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In Search of the Perfect Search

The issues associated with Electronically Discoverable Information (ESI) hang over the legal profession like the threat of Katrina II hangs over New Orleans. Lets face it: most judges and attorneys would do anything to avoid confronting the complexities of ESI. However, judges are good at forcing lawyers to face up to bad stuff, so it’s impossible to avoid the subject.

Of course, in a huge case involving large sums of money it’s no problem hiring a consulting firm that does all the work for the lawyers, and guides them every step of the way. However, that’s only 1 case in 100, if that. What about all the “little cases,” where expensive consultants are not an option?

The answer, not surprisingly, is the “keyword search.” After all, if we can search a trillion documents using Google, why not use key word search to find documents relevant to litigation.

Sadly, key word search is not very reliable. For example, if you have a million documents how would you formulate a key word search that would be certain to collect documents that relate to to people under age 12?  In fact, recently the courts have noted the shortcomings of key word searching and criticized its use.

An excellent article in the April 2009 ABA Journal discusses these issues in some detail, and the good news is that some “very smart people” are working on a solution. The bad news, as I said, is that key word search is not very reliable, and this poses a problem until the problem is solved by these masterminds. To quote from the article:

It would be the ultimate discovery for e-discovery: a perfect method to turn terabytes of digital data into a collection of case-relevant documents.

Three years ago, a handful of lawyers and scientists started the quest, a project to save litigation from being bur­ied in an avalanche of electronic documents. Since then, the Text Retrieval Confer­ence Legal Track has been using different types of computer searches to wade through huge piles of digital in­formation, hoping to get closer to a complete picture of what is issue-important in a computer’s data stores.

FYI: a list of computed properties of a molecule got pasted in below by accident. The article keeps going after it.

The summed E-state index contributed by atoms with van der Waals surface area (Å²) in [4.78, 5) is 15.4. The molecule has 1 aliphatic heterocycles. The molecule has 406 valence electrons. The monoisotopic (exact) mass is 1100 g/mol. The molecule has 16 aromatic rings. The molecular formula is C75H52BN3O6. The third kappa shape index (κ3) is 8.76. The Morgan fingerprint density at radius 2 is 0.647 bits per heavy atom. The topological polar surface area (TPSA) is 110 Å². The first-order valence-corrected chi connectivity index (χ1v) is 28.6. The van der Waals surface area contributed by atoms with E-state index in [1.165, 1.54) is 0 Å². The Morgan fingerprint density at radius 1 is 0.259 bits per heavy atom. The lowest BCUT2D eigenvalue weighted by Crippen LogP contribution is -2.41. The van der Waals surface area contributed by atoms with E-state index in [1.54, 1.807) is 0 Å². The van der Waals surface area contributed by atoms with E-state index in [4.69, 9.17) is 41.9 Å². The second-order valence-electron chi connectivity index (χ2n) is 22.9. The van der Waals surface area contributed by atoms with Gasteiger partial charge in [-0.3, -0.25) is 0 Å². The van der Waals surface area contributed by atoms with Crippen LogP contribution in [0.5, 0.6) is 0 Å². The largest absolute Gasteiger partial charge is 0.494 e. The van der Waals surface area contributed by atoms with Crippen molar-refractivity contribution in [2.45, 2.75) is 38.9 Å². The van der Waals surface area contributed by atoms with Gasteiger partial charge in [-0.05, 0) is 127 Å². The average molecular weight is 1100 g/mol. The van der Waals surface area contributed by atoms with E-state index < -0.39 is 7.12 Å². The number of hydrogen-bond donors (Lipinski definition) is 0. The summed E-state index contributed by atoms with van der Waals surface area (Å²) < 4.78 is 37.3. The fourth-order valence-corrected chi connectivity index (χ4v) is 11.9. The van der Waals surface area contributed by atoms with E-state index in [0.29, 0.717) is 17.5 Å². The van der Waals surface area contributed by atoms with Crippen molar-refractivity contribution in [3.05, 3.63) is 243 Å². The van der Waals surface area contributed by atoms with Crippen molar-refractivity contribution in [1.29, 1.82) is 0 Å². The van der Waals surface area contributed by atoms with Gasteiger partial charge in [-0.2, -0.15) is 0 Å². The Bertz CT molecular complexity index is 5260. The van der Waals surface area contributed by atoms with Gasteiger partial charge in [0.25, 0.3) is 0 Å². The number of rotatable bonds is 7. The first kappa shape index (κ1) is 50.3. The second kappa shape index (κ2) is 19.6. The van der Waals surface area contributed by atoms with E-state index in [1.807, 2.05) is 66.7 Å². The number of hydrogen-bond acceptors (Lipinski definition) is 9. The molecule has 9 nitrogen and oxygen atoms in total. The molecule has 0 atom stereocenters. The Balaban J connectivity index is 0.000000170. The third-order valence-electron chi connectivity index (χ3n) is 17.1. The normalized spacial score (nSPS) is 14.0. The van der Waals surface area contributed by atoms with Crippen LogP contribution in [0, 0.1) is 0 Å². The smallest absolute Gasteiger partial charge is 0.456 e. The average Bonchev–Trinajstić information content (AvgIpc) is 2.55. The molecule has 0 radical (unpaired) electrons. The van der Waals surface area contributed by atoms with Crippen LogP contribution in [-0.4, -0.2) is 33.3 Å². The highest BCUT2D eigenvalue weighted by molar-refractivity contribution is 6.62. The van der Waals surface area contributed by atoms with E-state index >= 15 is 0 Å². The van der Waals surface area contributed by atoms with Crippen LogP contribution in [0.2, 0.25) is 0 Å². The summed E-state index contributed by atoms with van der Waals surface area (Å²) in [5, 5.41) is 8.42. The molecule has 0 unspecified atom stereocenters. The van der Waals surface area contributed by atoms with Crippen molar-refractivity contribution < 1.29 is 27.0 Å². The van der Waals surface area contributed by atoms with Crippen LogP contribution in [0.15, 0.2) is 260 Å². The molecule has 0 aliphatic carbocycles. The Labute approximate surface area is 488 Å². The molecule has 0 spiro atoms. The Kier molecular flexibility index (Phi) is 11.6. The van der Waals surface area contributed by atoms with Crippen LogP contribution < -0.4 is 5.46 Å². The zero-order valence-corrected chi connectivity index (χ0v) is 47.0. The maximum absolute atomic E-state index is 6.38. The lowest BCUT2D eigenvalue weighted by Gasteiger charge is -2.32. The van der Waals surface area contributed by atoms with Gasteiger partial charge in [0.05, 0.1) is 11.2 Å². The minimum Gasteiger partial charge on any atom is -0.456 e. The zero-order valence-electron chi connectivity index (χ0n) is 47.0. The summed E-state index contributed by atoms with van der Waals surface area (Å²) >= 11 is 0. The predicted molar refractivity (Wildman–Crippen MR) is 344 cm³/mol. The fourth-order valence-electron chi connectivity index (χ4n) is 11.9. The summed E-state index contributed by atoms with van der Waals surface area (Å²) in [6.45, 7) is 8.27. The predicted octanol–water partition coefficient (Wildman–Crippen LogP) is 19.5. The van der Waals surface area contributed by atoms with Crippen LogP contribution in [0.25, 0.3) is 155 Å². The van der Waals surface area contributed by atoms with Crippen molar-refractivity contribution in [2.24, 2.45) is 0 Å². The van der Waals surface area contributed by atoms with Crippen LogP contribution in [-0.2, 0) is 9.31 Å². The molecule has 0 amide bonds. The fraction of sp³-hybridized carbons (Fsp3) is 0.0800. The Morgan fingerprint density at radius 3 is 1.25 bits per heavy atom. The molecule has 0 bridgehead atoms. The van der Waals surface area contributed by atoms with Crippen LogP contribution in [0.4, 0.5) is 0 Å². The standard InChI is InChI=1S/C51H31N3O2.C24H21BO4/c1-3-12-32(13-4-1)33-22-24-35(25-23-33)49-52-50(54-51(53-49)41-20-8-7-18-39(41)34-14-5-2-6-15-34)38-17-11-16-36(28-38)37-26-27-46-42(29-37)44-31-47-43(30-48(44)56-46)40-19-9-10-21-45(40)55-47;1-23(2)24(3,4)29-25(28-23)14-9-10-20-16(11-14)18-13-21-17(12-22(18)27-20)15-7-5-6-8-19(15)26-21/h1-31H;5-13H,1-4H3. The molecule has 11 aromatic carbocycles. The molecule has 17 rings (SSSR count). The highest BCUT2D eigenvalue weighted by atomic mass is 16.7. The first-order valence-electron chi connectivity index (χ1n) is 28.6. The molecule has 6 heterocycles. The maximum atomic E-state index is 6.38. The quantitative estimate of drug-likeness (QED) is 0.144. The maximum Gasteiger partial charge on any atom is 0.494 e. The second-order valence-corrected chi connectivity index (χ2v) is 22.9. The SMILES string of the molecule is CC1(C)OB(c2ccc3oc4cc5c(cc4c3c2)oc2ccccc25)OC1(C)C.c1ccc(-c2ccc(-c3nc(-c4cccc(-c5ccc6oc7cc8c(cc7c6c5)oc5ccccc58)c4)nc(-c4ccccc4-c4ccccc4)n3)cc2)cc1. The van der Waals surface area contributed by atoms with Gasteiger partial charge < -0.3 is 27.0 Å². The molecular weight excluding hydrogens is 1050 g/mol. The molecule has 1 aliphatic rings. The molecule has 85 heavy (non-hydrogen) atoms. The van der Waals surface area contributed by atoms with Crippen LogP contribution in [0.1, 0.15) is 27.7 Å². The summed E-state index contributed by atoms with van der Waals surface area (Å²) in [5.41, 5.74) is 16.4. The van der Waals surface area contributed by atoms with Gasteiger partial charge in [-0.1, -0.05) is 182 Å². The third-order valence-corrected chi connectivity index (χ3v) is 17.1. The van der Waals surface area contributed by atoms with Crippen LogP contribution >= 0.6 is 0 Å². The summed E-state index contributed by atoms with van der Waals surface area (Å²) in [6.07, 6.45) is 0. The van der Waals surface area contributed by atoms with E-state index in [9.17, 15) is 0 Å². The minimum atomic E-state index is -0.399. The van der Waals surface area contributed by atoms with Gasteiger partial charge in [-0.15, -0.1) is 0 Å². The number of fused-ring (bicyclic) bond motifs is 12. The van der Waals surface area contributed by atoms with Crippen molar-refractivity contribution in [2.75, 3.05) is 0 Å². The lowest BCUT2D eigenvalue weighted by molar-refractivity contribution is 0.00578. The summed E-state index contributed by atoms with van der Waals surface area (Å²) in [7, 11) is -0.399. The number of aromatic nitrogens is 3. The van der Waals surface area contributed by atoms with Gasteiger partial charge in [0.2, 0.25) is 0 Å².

The good news: The TREC Legal Track team believes it is close to finding a protocol that can work. The bad: The project also found disturbing problems with the way lawyers work today.

And the harshest conclusion: Key­word searching—what most law­yers use to find litigation documents—misses the majority of relevant documents. Or as Jason Baron, one of the Legal Track study coordinators, puts it, “Lawyers need to understand that the way they have been searching for electronic documents has some serious flaws.”

So, just what is the “TREC Legal Track”? Well, the TREC Legal Track web page has a number of documents that discuss the efforts underway. The papers are, based on my perusal, not for the faint of heart – they involve technical assessments of the effectiveness of various search. Lets hope we can get by on old-fashioned key word searches until the happy day arrives when the TREC folks, or someone, finds that protocol.

ESI and Admissibility

After writing the post immediately below it occurred to me that although there is much talk about the discovery of electronically stored evidence (ESI), the admissibility of ESI is addressed far less often. In fact, in the two day conference I linked to in that post, the topic is not even mentioned.

For the interested, there are two important starting places for this topic. The first is the 101 page decision in Lorraine v. Markel American Insurance Company by Magistrate Judge Paul Grimm (one of the “rock star judges” mentioned in the ABA article), and the second is The Next Frontier: Admissibility of Electronic Evidence (Listrom, Harlan, Ferguson and Redis). (Note: this last link is on the ABA website and appears to require an ABA membership user name/password; as yet I am unable to locate a copy anywhere else).